Fleet News

Genus: ‘I’m employed to bring the fleet up to standard’

Hands-on fleet manager Adrian Davies has cut operational costs by 10% by bringing ‘truck fundamentals’ to cars and vans. 

In just three years, Adrian Davies has snipped 10% off fleet costs, a £500,000 saving from the operation’s £5 million budget.

The Genus fleet manager brought to the bovine artificial insemination business a fleet career largely grounded in the heavy truck sector. The highly regulated, safety-focused nature of truck management gave him “great fundamentals” to apply to the car and van fleet.

“I’ve gone from dealing with professional drivers to dealing with people with a driver’s licence,” he says. “So I’ve brought the fundamentals of the professional driver into this fleet, such as vehicle checks and monitoring.”

Davies contextualises his job in unassuming terms: “My role is to put the driver in a suitable vehicle that they are happy to drive and that they look after – and the constant reinforcement of policy.”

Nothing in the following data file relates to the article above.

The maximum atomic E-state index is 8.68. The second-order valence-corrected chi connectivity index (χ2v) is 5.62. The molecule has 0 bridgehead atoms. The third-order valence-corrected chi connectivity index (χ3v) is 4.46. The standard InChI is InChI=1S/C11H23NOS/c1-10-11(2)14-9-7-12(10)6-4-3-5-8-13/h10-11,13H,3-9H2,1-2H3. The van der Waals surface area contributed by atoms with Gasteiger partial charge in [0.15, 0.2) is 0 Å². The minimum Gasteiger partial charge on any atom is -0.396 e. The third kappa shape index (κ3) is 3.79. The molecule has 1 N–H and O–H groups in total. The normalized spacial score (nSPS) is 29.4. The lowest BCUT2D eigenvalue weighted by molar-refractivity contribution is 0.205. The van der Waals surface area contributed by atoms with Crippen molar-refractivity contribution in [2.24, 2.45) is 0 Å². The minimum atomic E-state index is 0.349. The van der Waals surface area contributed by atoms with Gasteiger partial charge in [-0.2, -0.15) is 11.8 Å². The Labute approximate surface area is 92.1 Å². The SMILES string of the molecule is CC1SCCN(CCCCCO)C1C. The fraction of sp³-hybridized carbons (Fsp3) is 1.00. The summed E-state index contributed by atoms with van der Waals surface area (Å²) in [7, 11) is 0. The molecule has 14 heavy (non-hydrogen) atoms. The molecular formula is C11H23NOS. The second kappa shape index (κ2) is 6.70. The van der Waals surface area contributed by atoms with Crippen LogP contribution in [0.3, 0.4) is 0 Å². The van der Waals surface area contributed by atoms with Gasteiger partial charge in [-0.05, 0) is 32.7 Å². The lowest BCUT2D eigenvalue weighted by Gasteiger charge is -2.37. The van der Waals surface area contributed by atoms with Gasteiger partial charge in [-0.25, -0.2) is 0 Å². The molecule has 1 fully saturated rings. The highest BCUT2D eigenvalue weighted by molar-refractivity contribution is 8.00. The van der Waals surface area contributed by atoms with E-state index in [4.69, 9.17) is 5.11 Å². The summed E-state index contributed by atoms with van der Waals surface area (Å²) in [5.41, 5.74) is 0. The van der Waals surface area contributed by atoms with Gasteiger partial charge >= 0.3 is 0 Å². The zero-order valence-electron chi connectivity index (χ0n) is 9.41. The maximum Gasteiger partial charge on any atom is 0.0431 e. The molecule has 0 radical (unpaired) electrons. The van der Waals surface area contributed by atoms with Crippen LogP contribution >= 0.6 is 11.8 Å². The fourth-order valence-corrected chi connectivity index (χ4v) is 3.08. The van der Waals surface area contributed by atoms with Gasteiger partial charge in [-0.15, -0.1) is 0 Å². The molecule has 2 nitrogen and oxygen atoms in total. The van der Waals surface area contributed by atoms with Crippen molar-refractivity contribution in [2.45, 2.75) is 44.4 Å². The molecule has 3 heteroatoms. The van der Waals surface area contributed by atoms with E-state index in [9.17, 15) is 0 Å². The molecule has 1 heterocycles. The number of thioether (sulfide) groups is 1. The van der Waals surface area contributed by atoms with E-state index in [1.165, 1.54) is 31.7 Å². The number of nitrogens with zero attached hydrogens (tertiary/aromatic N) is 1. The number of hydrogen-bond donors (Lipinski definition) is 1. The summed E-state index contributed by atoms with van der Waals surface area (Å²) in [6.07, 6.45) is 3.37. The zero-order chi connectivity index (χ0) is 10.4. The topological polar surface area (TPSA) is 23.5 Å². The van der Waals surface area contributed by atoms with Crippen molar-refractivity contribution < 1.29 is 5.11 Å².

Pushed harder, he elaborates that it’s also about getting suppliers and manufacturers to work harder for the business, and he employs unusual tactics to get everyone onside and pulling in the same direction.

“It’s an easy conversation to have, especially if you approach the dealer, funder and manufacturer in the same room as a team,” Davies says. “We get them to work together for the greater good which cuts out potential issues. And it also reduces the number of meetings I have to have!”

He adds: “From the fleet manager perspective, it’s giving them the vision of where I’m taking the fleet and where it needs to be to get them on board to support that journey. I work the suppliers as hard as possible to make sure that the company gets the most value for money and to make sure that any third party suppliers are doing the job we need, such as local garages.”

This requires constant interaction with suppliers, such as daily conversations with account managers, to ensure they use their influence to make Genus’s vehicles a priority.

“Too many times fleet management is a bolt-on to another job; for me, it’s my role,” Davies says. “I am employed to bring the fleet up to standard with the correct policies in place and with everyone understanding their role within the fleet.”